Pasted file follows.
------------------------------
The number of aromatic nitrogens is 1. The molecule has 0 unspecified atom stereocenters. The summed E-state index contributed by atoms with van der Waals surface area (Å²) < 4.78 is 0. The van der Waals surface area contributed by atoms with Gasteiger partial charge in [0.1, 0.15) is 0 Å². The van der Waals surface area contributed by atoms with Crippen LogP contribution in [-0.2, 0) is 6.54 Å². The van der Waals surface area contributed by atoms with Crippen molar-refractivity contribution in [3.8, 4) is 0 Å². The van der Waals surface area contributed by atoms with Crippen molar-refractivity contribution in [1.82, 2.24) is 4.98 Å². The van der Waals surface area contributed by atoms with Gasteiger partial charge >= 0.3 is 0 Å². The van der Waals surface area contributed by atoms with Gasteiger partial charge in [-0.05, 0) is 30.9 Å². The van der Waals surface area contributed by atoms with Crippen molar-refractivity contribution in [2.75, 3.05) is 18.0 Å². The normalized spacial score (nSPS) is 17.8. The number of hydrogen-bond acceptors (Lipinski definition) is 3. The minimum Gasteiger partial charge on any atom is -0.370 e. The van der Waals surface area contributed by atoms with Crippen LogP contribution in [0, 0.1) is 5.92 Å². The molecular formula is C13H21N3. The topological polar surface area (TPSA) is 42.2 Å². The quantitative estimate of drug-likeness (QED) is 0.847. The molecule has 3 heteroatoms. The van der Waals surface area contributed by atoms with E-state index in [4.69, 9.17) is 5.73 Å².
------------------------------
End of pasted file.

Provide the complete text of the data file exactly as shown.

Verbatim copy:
The number of aromatic nitrogens is 1. The molecule has 0 unspecified atom stereocenters. The summed E-state index contributed by atoms with van der Waals surface area (Å²) < 4.78 is 0. The van der Waals surface area contributed by atoms with Gasteiger partial charge in [0.1, 0.15) is 0 Å². The van der Waals surface area contributed by atoms with Crippen LogP contribution in [-0.2, 0) is 6.54 Å². The van der Waals surface area contributed by atoms with Crippen molar-refractivity contribution in [3.8, 4) is 0 Å². The van der Waals surface area contributed by atoms with Crippen molar-refractivity contribution in [1.82, 2.24) is 4.98 Å². The van der Waals surface area contributed by atoms with Gasteiger partial charge >= 0.3 is 0 Å². The van der Waals surface area contributed by atoms with Gasteiger partial charge in [-0.05, 0) is 30.9 Å². The van der Waals surface area contributed by atoms with Crippen molar-refractivity contribution in [2.75, 3.05) is 18.0 Å². The normalized spacial score (nSPS) is 17.8. The number of hydrogen-bond acceptors (Lipinski definition) is 3. The minimum Gasteiger partial charge on any atom is -0.370 e. The van der Waals surface area contributed by atoms with Crippen LogP contribution in [0, 0.1) is 5.92 Å². The molecular formula is C13H21N3. The topological polar surface area (TPSA) is 42.2 Å². The quantitative estimate of drug-likeness (QED) is 0.847. The molecule has 3 heteroatoms. The van der Waals surface area contributed by atoms with E-state index in [4.69, 9.17) is 5.73 Å².